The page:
College Chastised For Dumping On Sacred Land
Above photo: Michelle Castillo, a Native American community leader at Puvungna when crews were dumping dirt in 2019. Photo by Thomas R. Cordova.
A state department tasked with preserving historic landmarks recently criticized Cal State Long Beach for depositing soil and debris from a construction zone on a parcel of land called Puvungna that is sacred to local Native American tribes.
Construction to expand student housing near the site sparked outcry, protests and a lawsuit from tribal leaders last year. And in an August letter, the California Office of Historic Preservation, which reviews construction projects near archaeological landmarks, weighed in on the controversy.
“CSULB should have consulted with my office before the Project,” wrote Julianne Polanco, a state historic preservation officer.
She noted that construction debris—such as asphalt, rebar and concrete—was mixed into the soil and should not have been laid over a nationally registered historic place. She also wrote that the use of plastic sheeting to cover the land below the deposited soil was not ideal as it could capture moisture from the air and damage artifacts buried at the site.
The letter shows that CSULB reached out to the preservation office to review its management of the project and to seek council on its proposed treatment plan for the site—but only after the dumping began. School officials said they consulted with tribal representatives and met with an internal committee to discuss the project before starting, but other Native American groups said they were never warned about the dumping on Puvungna, which they viewed as a desecration of a sacred space.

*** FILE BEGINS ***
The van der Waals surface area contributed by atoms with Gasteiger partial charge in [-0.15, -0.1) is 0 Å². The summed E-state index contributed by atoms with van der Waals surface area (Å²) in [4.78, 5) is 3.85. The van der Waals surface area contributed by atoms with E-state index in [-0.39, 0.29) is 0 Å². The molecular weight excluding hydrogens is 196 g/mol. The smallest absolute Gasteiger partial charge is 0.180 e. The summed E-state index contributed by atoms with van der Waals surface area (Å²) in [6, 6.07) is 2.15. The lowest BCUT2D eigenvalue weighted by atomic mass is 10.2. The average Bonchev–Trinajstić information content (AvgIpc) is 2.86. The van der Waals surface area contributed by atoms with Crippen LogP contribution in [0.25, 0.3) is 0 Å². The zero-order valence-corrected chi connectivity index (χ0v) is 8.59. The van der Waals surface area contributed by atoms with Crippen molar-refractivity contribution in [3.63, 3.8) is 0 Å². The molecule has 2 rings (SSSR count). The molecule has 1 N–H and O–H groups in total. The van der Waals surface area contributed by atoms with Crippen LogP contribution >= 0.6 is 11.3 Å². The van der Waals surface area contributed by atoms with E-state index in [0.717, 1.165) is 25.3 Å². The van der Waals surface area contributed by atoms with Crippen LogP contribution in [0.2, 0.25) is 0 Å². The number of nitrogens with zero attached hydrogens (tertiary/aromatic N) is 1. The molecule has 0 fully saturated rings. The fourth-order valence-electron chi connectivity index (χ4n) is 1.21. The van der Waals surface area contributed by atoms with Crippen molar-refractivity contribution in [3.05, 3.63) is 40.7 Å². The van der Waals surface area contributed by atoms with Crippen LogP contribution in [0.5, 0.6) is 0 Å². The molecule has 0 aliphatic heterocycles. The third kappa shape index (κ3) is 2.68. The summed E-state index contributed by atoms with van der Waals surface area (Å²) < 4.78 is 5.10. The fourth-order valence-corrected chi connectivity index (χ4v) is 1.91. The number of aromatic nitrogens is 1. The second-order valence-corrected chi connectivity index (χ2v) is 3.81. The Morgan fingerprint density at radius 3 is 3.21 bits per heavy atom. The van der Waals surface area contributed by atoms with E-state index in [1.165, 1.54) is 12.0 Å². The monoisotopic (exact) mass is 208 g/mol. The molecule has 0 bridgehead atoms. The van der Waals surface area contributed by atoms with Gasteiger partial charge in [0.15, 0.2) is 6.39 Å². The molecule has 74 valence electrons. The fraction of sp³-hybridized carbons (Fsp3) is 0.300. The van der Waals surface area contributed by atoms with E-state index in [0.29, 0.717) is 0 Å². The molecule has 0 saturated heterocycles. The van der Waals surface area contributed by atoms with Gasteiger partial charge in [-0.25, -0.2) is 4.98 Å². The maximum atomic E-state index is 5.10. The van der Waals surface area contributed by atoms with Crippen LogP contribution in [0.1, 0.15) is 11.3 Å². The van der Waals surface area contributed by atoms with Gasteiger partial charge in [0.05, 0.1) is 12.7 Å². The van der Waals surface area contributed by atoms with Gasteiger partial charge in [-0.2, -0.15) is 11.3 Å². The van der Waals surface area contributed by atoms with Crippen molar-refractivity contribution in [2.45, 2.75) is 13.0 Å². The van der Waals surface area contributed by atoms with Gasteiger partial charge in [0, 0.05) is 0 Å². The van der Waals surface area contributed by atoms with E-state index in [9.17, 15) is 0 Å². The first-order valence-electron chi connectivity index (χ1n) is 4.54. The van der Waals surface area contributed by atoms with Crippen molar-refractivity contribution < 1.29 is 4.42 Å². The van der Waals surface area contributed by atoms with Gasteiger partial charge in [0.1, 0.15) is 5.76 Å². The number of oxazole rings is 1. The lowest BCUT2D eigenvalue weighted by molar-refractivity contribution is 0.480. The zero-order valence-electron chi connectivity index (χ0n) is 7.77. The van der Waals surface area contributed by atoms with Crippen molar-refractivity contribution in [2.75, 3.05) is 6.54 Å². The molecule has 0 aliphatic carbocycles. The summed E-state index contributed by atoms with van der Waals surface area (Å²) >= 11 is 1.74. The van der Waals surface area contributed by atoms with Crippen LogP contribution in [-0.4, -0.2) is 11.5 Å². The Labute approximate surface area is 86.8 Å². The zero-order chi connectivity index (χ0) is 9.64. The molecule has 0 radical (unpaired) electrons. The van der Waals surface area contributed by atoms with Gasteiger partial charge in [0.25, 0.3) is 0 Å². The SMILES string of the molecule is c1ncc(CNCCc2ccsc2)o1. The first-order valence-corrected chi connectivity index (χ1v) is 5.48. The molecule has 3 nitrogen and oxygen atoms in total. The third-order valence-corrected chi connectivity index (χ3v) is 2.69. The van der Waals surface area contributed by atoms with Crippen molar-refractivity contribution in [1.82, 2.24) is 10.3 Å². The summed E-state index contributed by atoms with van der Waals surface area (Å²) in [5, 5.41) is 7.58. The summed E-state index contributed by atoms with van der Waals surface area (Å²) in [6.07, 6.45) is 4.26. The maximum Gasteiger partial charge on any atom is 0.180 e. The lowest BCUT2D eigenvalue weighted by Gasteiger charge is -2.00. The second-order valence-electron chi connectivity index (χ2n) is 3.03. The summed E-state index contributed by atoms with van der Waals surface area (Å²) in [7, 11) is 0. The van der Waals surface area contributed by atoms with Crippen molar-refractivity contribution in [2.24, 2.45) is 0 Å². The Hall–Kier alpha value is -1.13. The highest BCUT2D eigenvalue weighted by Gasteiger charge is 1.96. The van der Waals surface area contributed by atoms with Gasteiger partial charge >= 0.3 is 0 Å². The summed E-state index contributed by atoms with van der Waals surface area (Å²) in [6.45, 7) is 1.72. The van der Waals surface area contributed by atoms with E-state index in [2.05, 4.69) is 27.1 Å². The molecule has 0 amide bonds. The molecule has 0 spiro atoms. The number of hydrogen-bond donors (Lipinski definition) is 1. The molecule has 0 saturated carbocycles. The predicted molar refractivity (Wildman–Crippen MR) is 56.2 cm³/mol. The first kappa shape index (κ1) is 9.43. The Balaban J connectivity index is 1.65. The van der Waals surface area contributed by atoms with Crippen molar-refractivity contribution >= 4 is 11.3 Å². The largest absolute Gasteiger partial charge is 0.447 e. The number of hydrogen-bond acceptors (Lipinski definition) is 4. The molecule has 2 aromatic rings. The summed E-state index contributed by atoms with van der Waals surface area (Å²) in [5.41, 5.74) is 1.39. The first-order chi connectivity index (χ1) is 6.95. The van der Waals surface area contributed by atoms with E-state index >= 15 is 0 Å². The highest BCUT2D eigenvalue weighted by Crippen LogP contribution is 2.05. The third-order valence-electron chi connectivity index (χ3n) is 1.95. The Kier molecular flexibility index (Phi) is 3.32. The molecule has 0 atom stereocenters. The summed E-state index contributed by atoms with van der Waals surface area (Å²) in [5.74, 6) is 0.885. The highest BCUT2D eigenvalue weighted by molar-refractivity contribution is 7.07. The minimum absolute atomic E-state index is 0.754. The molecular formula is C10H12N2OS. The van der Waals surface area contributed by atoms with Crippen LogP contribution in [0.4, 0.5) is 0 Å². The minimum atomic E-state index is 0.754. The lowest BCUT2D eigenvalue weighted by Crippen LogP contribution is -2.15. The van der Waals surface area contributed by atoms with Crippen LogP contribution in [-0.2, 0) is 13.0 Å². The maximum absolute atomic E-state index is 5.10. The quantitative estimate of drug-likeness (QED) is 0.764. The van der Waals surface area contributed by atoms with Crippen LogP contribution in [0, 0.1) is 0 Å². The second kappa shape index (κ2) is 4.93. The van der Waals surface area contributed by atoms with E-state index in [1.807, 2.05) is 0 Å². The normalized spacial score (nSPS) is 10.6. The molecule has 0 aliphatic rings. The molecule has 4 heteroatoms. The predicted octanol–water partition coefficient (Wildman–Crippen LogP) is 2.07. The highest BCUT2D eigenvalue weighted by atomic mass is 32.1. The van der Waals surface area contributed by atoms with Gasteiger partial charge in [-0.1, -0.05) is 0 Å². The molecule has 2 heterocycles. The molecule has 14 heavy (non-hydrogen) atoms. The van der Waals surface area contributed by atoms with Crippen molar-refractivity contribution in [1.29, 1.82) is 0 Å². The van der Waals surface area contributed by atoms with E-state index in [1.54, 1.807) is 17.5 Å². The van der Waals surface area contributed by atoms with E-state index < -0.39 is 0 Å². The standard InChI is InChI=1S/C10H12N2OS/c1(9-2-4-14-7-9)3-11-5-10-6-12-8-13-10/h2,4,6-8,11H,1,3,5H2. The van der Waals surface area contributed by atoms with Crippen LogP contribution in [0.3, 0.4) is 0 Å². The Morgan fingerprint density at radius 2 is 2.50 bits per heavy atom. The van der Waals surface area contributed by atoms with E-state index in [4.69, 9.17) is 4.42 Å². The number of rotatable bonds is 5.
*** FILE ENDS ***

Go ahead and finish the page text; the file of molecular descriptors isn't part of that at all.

For the Juaneño Band of Mission Indians Acjachemen Nation-Belardes tribe, Puvungna carries as much religious and cultural significance as the city of Jerusalem or the Mecca, said Patricia Martz, president of a cultural conservation nonprofit that cosigned the tribe’s legal complaint agains CSULB, which is still being litigated.
“Puvunga is the place where their god Chinigchinich appeared and gave them their laws,” she said.
Martz emphasized she doesn’t speak for the tribe, but she noted that its leaders are pleased with the state’s letter to CSULB, “because it supports what they have been trying to say.”
Martz alleges that there is one discrepancy in the letter: CSULB said that based on consultation from the tribe, the plan would be able to cap the soil, protecting any sacred artifacts underneat the surface. She said that this was not true, and what they really asked for was to allow up to six inches of the deposited soil to remain for protection as heavy machinery is used to remove most of the dirt that was dropped there.
Jeff Cook, a spokesman for CSULB, in an email to the Long Beach Post said the school is “working with the state Office of Historic Preservation to resolve the open issues raised in the letter.”
A timeline for moving forward is unclear. CSULB officials provided the state office with a treatment plan that outlines the school’s intentions to preserve the land, but Polanco wrote the plan submitted was only a draft and urged CSULB to submit a final proposal.
Sebastian Echeverry is the North Long Beach reporter through the Report for America program. Philanthropic organizations pledged to cover the local donor portion of his grant-funded position with the Long Beach Post. If you want to support Sebastian’s work, you can donate to his Report for America position at lbpost.com/support.